West Chicago Street R. Co. v. Chicago,
Annotate this Case
201 U.S. 506 (1906)
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U.S. Supreme Court
West Chicago Street R. Co. v. Chicago, 201 U.S. 506 (1906)
West Chicago Street Railroad Company v. Chicago
Argued January 10, 11, 1906
Decided April 9, 1906
201 U.S. 506
Although the judgment of the state court rests partly on grounds of local or general law, and although the opinion may not expressly refer to the Constitution of the United States, if by its necessary operation the judgment rejects a claim based on a constitutional right specially set up in the answer, that the relief prayed cannot, in any view of the case, be granted consistently with the contract or due process clauses of the Constitution, this Court has jurisdiction to review under § 709, Rev.Stat.
In a navigable stream, the public right is paramount, and the owner of the soil under the bed can only use it so far as consistent with the public right, and a municipality through which a navigable stream flows cannot grant a right to obstruct the navigation thereof, nor bind itself to permit the continuance of an obstruction, and this rule is not affected
by the fact that the person claiming a right to continue such an obstruction is the owner in fee of the bed of the stream.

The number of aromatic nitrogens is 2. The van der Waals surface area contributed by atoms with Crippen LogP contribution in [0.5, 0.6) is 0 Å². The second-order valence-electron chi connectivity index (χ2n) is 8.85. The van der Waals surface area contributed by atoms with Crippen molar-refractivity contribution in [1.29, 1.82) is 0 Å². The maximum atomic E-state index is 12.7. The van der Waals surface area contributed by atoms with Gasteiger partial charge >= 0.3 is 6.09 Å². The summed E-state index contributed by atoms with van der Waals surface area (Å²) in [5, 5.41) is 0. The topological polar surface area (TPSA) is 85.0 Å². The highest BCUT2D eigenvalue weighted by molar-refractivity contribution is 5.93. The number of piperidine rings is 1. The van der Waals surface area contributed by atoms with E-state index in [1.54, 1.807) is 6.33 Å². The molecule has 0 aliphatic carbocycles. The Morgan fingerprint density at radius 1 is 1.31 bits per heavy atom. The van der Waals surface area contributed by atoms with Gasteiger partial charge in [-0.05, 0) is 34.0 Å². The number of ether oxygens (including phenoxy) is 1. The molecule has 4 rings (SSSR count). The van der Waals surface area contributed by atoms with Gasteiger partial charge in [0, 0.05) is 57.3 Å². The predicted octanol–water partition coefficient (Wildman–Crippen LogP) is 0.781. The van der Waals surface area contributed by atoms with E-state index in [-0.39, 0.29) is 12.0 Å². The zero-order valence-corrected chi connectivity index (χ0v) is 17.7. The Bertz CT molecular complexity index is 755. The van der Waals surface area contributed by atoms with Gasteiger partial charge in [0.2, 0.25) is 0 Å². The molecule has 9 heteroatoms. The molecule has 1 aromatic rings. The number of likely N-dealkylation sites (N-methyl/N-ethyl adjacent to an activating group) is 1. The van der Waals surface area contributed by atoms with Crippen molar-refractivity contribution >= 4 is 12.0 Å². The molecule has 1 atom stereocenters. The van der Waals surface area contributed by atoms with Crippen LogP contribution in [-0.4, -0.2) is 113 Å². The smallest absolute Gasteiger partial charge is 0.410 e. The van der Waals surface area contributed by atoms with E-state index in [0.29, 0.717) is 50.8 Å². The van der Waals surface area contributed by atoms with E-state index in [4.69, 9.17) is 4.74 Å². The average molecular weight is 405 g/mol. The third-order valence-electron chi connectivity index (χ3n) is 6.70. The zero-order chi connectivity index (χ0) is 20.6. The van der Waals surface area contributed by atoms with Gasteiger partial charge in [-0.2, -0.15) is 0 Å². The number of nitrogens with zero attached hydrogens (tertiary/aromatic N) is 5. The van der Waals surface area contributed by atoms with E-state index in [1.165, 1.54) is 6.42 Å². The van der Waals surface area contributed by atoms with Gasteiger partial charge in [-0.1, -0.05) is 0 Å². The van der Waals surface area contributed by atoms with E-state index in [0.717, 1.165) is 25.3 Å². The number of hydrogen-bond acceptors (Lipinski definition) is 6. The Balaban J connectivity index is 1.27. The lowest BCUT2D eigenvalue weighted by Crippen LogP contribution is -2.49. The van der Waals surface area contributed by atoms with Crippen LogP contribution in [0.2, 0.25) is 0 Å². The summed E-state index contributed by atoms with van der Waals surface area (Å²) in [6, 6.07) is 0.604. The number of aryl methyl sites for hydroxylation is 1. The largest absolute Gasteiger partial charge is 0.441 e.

A municipal ordinance giving permission to a street railroad company to construct a tunnel under a navigable stream, the law of the state providing that railways shall not be constructed so as to interrupt the navigation of any water in the state, does not amount to a contract under the contract clause of the Constitution so that the city could not subsequently require the company to lower the tunnel so as not to interfere with the increased demands of navigation; nor, in the absence of any provision to that effect, would it be construed as containing an implied covenant that the municipality would bear the expense of such alterations required by subsequent ordinances.
A municipality is under the duty of protecting the unobstructed navigation of navigable rivers under its jurisdiction, and it cannot be exempted therefrom by making agreements in regard thereto.
Courts may look through and behind mere forms, and interfere, whenever necessary, for the protection of private rights against an illegal, arbitrary exercise of governmental power.
The right of a railroad company to maintain a tunnel under a navigable river is subject to the paramount public right of navigation, and where it has been constructed under municipal ordinance and state law that it shall not interrupt navigation, the duty of not obstructing the navigation is a continuing one, and, if the increased demands of navigation at any time require a deeper channel than when the tunnel was originally constructed, it is within the power of the municipality to compel the railroad company, at the latter's own expense, to either remove the tunnel or lower it to conform with the necessities of commerce, and, as in this case, to the rule established by act of Congress, and such action of the municipality is not unconstitutional, and does not amount either to taking the property for public use without compensation or depriving the company of its property without due process of law. C., B. & Q. R. Co. v. Drainage Commission, 200 U. S. 251, followed.
The facts are stated in the opinion.